Back in the year 2000 I got a call from a broker wanting me to take a look at particular large cap financial stock. The pitch was “the company has lagged its peer group, but it has announced a major share re-purchase program.” I asked what the company plans were for growth. Awkward silence was evident on the other end of the line. I then said, “So you are asking me to buy-out certain shareholders who don’t want to own the company anymore because the management team is struggling to find ways to invest?” Needless to say, I did not invest in the company. But I did follow it. Sure enough it did rise in the following months, only to be cut in half within the next 2 years.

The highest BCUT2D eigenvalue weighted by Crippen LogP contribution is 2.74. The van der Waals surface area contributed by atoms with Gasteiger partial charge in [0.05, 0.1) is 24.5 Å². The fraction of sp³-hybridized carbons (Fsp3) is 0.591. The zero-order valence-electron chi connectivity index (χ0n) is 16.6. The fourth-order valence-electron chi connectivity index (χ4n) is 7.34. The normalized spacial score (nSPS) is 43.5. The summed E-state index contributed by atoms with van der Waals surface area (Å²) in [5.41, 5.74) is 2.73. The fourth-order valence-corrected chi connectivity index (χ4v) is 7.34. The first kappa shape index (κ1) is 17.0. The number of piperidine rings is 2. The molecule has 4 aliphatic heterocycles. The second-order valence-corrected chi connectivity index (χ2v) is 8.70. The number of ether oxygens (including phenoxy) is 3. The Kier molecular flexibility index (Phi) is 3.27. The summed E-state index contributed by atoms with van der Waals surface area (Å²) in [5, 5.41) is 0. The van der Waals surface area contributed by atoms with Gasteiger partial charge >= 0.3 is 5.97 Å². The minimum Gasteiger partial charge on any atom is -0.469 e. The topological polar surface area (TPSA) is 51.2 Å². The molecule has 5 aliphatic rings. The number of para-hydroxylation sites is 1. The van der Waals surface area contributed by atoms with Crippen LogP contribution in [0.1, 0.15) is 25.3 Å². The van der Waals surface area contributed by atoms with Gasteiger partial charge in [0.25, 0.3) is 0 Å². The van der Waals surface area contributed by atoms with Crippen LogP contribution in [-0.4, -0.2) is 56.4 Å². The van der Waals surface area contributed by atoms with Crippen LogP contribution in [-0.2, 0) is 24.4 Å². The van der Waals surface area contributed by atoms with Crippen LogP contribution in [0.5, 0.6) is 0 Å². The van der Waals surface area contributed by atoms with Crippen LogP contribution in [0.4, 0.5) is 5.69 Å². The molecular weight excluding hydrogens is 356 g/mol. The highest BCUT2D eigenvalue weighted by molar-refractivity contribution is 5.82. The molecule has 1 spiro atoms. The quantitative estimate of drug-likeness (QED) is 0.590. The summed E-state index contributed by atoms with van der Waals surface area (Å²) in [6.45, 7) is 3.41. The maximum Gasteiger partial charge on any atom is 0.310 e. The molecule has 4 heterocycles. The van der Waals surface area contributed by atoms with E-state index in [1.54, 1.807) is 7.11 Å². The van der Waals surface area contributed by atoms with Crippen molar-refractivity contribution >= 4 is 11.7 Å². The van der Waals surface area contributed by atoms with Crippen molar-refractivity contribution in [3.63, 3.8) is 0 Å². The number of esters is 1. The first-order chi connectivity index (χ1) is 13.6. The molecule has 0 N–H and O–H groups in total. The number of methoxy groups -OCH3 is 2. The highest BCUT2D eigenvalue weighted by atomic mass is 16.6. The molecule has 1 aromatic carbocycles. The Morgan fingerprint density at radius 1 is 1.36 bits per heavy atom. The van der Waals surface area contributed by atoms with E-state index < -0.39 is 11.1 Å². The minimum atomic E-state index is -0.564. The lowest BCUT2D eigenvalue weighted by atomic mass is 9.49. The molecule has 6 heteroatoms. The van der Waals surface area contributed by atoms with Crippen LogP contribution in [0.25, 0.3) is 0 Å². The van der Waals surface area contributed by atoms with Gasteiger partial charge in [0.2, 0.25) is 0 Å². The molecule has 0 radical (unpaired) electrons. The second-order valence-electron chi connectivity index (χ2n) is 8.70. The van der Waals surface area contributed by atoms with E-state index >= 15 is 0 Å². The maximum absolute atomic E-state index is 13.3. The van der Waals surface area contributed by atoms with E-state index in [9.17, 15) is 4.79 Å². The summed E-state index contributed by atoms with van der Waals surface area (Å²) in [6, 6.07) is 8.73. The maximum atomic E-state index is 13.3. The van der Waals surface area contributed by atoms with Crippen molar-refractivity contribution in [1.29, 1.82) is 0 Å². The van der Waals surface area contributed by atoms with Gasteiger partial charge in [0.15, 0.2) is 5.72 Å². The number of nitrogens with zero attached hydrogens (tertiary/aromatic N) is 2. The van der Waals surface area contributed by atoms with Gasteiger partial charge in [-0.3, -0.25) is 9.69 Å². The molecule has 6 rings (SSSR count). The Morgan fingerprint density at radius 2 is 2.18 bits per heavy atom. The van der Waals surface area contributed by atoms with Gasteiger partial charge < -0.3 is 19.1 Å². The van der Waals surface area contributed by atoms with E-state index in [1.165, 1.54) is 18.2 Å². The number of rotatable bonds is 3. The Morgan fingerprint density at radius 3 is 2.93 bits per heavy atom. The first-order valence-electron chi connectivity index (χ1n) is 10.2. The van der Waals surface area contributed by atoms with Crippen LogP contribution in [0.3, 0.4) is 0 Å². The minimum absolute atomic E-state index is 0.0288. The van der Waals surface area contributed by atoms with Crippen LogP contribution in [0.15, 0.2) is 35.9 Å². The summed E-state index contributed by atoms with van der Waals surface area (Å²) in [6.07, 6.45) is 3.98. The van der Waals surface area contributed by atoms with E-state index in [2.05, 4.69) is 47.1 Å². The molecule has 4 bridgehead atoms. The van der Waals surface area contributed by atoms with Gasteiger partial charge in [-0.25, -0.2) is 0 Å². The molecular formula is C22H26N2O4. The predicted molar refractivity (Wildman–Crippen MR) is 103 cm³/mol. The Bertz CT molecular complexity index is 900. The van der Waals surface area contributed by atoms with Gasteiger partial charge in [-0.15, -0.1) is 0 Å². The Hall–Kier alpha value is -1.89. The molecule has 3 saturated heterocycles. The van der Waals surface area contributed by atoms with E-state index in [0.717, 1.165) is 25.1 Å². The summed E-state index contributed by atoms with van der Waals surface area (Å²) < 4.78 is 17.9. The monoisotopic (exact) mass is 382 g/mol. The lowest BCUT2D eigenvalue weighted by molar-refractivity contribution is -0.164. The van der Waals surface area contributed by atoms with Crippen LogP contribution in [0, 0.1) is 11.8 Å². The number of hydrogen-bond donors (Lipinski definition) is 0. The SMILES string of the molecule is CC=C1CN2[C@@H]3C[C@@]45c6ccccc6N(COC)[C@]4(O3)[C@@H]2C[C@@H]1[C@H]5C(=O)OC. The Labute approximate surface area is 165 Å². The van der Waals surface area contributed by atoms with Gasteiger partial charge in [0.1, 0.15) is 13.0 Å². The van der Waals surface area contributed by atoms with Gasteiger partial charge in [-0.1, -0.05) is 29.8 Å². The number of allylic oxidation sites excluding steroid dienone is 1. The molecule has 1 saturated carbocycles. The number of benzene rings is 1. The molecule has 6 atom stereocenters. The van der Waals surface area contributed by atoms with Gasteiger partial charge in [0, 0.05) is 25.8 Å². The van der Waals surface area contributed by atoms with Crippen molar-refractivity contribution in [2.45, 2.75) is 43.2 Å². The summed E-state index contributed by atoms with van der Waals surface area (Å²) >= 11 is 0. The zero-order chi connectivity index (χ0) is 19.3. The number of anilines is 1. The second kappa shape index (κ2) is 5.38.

I tell this story because I have always been wary of common stock buy-back plans. Not because they are all bad. Many companies have a disciplined approach of returning capital through this process rather than paying dividends. However, when the buy-backs are not backed up by fundamental growth in the company, they turn into little more than the company entering the debt market to finance dividends, or worse, robbing from needed capital investment to maintain future cash flow.